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Unit 5
A Nation Divided and Rebuilt
Think of a time when you had a
disagreement with a friend
How were you able to
resolve the dispute?
Did you need to ask other
people to help find a
solution? (parents –
friends – teacher?)
Did one of you have to
change your position –
make accommodations to
the other person – make
a compromise between
the two of you?
When you were young…
you were told the Civil War was fought over slavery
But there's much
more to it than just
States rights
Power in Congress
New Territories
Money / Industry /
The South
Was mostly pro-slavery –
for it / on the side of it
Had fertile soil and a
warm climate.
This made it an ideal
place to grow cotton,
tobacco, etc…
To grow these, you
needed a large, cheap
labor force.
The North
Was mostly antislavery – against it
Industry and trade
drove economics.
Immigrants were a
cheap source of labor
for mills and factories.
The issue of slavery did cause a lot of
tension between the North and South
Abolitionists (N&S) believed
slavery was immoral.
Some Northern workers thought
it was an economic threat to
them – it might take away
Some were afraid they might
someday have to take slave type
jobs themselves.
But even the people who were
against slavery would probably
be called racist today.
Many whites refused to go to
school with, work with, or live
near African Americans.
Southerners just said that
white people were superior
to black people.
They also said they were
helping them to become
good Christians.
They also said… well…
we’re providing these
people with food, clothing,
and shelter.
By 1848… the country had to decide what to
do about slavery in the new Mexican lands.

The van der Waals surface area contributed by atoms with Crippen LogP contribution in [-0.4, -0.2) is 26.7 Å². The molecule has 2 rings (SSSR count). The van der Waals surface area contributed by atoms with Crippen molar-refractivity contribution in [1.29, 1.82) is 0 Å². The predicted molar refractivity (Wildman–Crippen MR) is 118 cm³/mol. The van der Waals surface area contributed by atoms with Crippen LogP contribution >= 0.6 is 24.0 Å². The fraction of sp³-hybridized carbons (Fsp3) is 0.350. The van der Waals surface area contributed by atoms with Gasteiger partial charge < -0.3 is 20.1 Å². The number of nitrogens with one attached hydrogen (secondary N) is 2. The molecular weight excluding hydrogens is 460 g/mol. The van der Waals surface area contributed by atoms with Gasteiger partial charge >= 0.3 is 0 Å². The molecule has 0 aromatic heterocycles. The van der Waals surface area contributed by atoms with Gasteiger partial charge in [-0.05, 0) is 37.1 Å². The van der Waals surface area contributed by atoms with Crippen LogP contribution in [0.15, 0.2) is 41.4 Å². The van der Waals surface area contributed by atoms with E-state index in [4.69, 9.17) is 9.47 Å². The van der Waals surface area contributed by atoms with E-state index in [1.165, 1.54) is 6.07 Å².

The big change came
with California trying
to be admitted as a
free state.
This could be the
start of a big move to
have more free states
than slave states.
So a compromise was made in 1850 –
(The Compromise of 1850)
California was a new state
(free) and the slave trade
would be abolished in
Washington D.C.
There would be no new
slavery laws in the new
Mexican lands - and there
would be a new law that
said runaway slaves could
be recaptured.
Both sides agreed to the
plan, but also felt they each
had to give in too much to
the other side
From the Compromise of 1850
came the “Fugitive Slave Act”
Any runaway slave could
be recaptured and taken
There were fines and
punishments for people
who wouldn’t help.
A “commissioner” (judge)
would decide runaways
fates, but…
The commissioner got $5
for letting them go and
$10 if they were returned
to slavery.
There are 4 major events that
historians feel were immediate causes
leading to the Civil War
A book: “Uncle Tom’s Cabin”
 “The Sumner – Brooks Affair”
 The Dred Scott Decision
 John Browns Raid
One woman who was upset about the
whole idea of slavery wrote a book
Harriet Beecher Stowe wrote
“Uncle Tom’s Cabin”. about a
slave named “Uncle Tom” and
how badly he was treated.
Northerners: used this as their
main source of knowledge
about slavery.
Southerners felt it made them
look brutal.
The thing was – Stowe had
never been to the South – the
book was “fictional.”
Nebraska was ready to become a new state, but again…
Should it be a slave state or a free state?
 (they made it 2 separate states)
From this came: The Kansas – Nebraska Act
There ended up being
a lot of violence in Kansas
It was even called
“Bleeding Kansas”
It was a place where
they were going to
have the residents
vote on whether they
wanted slavery or not
– so both sides had
extra voters come in.
John Brown
is famous for leading
an attack on some of
his pro-slavery
neighbors (in Kansas)
He even murdered
5 of them.
Violence even spread to Congress
(The Sumner Brooks Affair)
During an argument in 1856, Senator Preston Brooks (South
Carolina – 37 years old) beat Senator Charles Sumner
(Massachusetts – 45 years old and with a bad hip) with his
walking cane in the hall of the Senate for a speech Sumner had
made three days before.
Brooks hit Sumner repeatedly; Sumner was trapped by his desk,
and was unable to get up or avoid the blows. Brooks continued to
beat Sumner even as he lay unconscious on the floor of the Senate
until his cane broke.
Sumner was unable to return to duty for more than three years
while he recovered